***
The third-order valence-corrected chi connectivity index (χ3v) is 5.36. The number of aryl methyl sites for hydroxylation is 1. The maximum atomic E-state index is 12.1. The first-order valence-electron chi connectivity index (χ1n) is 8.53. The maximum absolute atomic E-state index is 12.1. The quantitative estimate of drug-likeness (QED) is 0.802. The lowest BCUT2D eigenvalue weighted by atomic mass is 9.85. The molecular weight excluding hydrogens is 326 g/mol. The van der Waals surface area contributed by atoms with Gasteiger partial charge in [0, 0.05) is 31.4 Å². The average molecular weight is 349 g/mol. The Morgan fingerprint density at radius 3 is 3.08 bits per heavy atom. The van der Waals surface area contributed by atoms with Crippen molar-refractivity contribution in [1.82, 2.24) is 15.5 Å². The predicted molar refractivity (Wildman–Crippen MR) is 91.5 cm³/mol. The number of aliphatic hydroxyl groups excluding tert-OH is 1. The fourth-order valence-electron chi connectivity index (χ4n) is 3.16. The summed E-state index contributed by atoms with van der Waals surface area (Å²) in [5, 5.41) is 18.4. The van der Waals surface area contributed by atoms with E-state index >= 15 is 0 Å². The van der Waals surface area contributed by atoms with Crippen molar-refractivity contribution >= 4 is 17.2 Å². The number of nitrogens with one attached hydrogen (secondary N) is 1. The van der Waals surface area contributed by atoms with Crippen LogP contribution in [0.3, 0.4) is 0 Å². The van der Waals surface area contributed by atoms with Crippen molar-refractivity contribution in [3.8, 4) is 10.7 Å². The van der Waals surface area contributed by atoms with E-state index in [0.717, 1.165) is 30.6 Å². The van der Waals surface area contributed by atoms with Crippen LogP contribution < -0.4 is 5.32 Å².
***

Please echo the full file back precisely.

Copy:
The third-order valence-corrected chi connectivity index (χ3v) is 5.36. The number of aryl methyl sites for hydroxylation is 1. The maximum atomic E-state index is 12.1. The first-order valence-electron chi connectivity index (χ1n) is 8.53. The maximum absolute atomic E-state index is 12.1. The quantitative estimate of drug-likeness (QED) is 0.802. The lowest BCUT2D eigenvalue weighted by atomic mass is 9.85. The molecular weight excluding hydrogens is 326 g/mol. The van der Waals surface area contributed by atoms with Gasteiger partial charge in [0, 0.05) is 31.4 Å². The average molecular weight is 349 g/mol. The Morgan fingerprint density at radius 3 is 3.08 bits per heavy atom. The van der Waals surface area contributed by atoms with Crippen molar-refractivity contribution in [1.82, 2.24) is 15.5 Å². The predicted molar refractivity (Wildman–Crippen MR) is 91.5 cm³/mol. The number of aliphatic hydroxyl groups excluding tert-OH is 1. The fourth-order valence-electron chi connectivity index (χ4n) is 3.16. The summed E-state index contributed by atoms with van der Waals surface area (Å²) in [5, 5.41) is 18.4. The van der Waals surface area contributed by atoms with E-state index >= 15 is 0 Å². The van der Waals surface area contributed by atoms with Crippen molar-refractivity contribution >= 4 is 17.2 Å². The number of nitrogens with one attached hydrogen (secondary N) is 1. The van der Waals surface area contributed by atoms with Crippen LogP contribution in [0.3, 0.4) is 0 Å². The van der Waals surface area contributed by atoms with Crippen molar-refractivity contribution in [3.8, 4) is 10.7 Å². The van der Waals surface area contributed by atoms with E-state index in [0.717, 1.165) is 30.6 Å². The van der Waals surface area contributed by atoms with Crippen LogP contribution < -0.4 is 5.32 Å².